Donald Trump should be celebrating, after the Department of Justice said March 24 special counsel Robert Mueller’s report found the president didn’t collude with Russia in the 2016 US election. Instead he’s trying, yet again, to destroy “Obamacare,” the landmark healthcare act that covers 30 million Americans.
After failed attempts to repeal the Affordable Care Act in Congress, Republican state attorney generals have been challenging its constitutionality in the courts. The DOJ sent a letter to an appeals court March 25 stating that the US government no longer planned to defend the federal healthcare law, taking many healthcare experts in Washington DC, members of Congress, deep-pocketed donors, and Trump’s own cabinet by surprise.
The move is part of a repeated Trump strategy of striking back after an initial policy defeat with a shock tactic, one that often puts the health, livelihood, or future security of millions of people in the US on the line to try to force a new deal. In most of these instances as president, Trump hasn’t succeeded, the publicity has been awful, and Republicans were upset. But he can’t seem to help himself.
“This administration has, on multiple issues, taken the position that sparking some sort of crisis is a way to bring people together to support some sort of reform,” Jonathan Adler, the director of the Center for Business Law and Regulation at Case Western Reserve University, and a longtime proponent of repealing the ACA, told Quartz. “It is not clear to me it has worked anywhere.”
In an early presidential example, in 2017, the Trump administration scrapped the Deferred Action for Childhood Arrivals act that protected the status of some 800,000 US residents brought here illegally as children, essentially holding these young adults hostage to try to get more money for a border wall. (He was thwarted by the courts, which upheld the act).
To negotiate a new trade deal with China, Trump’s White House first slapped on tariffs. When he wanted to renegotiate NAFTA with Mexico and Canada, he first said he’d kill the decades-old trade law entirely. His grandstanding threatens US business’ profits, is destroying carefully crafted trade relationships with overseas importers, and has raised the US trade deficit with China.
After Trump couldn’t get the money he wanted from Congress to build a wall on the US’s southern border, he forced a government shutdown that left 800,000 Americans without paychecks for weeks, and disrupted safety oversight that may have contributed to the Ethiopian Airlines Boeing 787 Max crash. In the end, he was budgeted less money than Congress originally offered.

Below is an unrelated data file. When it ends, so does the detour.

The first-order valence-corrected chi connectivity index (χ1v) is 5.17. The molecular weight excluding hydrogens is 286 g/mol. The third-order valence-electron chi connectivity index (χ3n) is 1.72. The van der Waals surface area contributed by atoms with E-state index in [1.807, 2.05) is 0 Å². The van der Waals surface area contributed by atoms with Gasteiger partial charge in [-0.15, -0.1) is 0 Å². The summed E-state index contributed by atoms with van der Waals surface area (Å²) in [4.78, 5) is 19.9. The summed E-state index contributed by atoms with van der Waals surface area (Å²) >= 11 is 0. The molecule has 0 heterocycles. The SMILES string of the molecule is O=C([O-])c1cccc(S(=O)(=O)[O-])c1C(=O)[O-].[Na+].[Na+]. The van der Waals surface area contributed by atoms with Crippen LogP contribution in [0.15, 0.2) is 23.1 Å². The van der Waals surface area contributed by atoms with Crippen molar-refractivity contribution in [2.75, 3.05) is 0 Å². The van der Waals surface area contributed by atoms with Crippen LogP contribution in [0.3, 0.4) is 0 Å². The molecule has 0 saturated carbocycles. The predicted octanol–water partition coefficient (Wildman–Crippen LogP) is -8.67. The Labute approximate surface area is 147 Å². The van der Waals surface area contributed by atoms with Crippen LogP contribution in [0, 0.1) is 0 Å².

Trump’s latest effort to kill the ACA risks another round of widespread protests, and a backlash that fueled a “blue wave” of Democratic victories in the midterms. If he succeeds, eliminating preventative healthcare for millions also means taxpayers are likely to spend billions more on overall healthcare in the US.
The issue is likely to wind its way to the Supreme Court, where the healthcare law’s survival hinges on a bench dominated by conservatives after Brett Kavanaugh’s controversial appointment last year. “If the Supreme Court rules that Obamacare is out, then we will have a plan that is far better,” Trump told reporters March 27, though what that is is unclear.
The DOJ’s rationale is that the ACA was essentially made unconstitutional by stealth, when the 2017 Trump tax bill passed, because it eliminated the individual mandate, even though Congress couldn’t get the votes to actually repeal the ACA. That view isn’t supported by Adler or other conservative lawyers who previously pushed to repeal the ACA. “I’m hardly a defender of the ACA, but I don’t see the legal rationale for this,” Alder said.
After the DOJ’s letter hit, only Trump seemed to know what was going on. “The Republican Party will soon be known as the party of healthcare,” Trump told reporters ahead of a luncheon with Senate Republicans at the US Capitol March 26, adding, “You watch.”
There is currently no Republican plan drafted to replace the ACA. Trump’s new legal strategy raises questions about what will happen to the millions of Americans who depend on ACA insurance to pay their medical bills, from diabetes sufferers who need regular insulin to cancer patients undergoing chemotherapy, to pregnant women about to give birth. The move came over the objections of Health and Human Services secretary Alex Azar and attorney general William Barr, Politico reports, and prompted fast criticism from the president’s own party.
“This is something I vehemently disagree with, and I hope that the courts do not go along with what the Justice Department has requested,” Susan Collins, the Maine senator, said.